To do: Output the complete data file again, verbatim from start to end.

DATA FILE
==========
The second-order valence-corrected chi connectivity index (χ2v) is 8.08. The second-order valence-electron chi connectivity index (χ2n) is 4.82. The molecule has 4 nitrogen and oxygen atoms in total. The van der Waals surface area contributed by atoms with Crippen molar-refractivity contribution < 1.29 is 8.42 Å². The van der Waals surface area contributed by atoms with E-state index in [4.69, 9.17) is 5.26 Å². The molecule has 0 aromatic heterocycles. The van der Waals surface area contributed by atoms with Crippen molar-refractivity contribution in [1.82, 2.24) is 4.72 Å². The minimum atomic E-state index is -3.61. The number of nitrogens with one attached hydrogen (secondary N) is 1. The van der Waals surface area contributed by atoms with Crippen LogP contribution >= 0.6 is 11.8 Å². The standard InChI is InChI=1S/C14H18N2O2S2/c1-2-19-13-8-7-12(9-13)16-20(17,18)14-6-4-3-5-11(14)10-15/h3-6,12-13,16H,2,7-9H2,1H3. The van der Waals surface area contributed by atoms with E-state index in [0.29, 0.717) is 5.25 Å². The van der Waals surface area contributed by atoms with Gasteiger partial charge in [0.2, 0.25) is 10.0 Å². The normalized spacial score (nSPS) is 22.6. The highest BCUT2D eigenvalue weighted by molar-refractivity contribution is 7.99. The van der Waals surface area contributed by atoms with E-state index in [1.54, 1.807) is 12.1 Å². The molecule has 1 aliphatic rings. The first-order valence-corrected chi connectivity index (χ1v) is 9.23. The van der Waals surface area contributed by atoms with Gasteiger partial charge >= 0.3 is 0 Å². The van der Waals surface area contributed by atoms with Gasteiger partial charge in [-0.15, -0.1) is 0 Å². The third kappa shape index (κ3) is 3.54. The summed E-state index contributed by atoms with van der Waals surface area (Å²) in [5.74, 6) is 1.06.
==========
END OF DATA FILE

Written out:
The second-order valence-corrected chi connectivity index (χ2v) is 8.08. The second-order valence-electron chi connectivity index (χ2n) is 4.82. The molecule has 4 nitrogen and oxygen atoms in total. The van der Waals surface area contributed by atoms with Crippen molar-refractivity contribution < 1.29 is 8.42 Å². The van der Waals surface area contributed by atoms with E-state index in [4.69, 9.17) is 5.26 Å². The molecule has 0 aromatic heterocycles. The van der Waals surface area contributed by atoms with Crippen molar-refractivity contribution in [1.82, 2.24) is 4.72 Å². The minimum atomic E-state index is -3.61. The number of nitrogens with one attached hydrogen (secondary N) is 1. The van der Waals surface area contributed by atoms with Crippen LogP contribution >= 0.6 is 11.8 Å². The standard InChI is InChI=1S/C14H18N2O2S2/c1-2-19-13-8-7-12(9-13)16-20(17,18)14-6-4-3-5-11(14)10-15/h3-6,12-13,16H,2,7-9H2,1H3. The van der Waals surface area contributed by atoms with E-state index in [0.29, 0.717) is 5.25 Å². The van der Waals surface area contributed by atoms with Gasteiger partial charge in [0.2, 0.25) is 10.0 Å². The normalized spacial score (nSPS) is 22.6. The highest BCUT2D eigenvalue weighted by molar-refractivity contribution is 7.99. The van der Waals surface area contributed by atoms with E-state index in [1.54, 1.807) is 12.1 Å². The molecule has 1 aliphatic rings. The first-order valence-corrected chi connectivity index (χ1v) is 9.23. The van der Waals surface area contributed by atoms with Gasteiger partial charge >= 0.3 is 0 Å². The van der Waals surface area contributed by atoms with Gasteiger partial charge in [-0.15, -0.1) is 0 Å². The third kappa shape index (κ3) is 3.54. The summed E-state index contributed by atoms with van der Waals surface area (Å²) in [5.74, 6) is 1.06.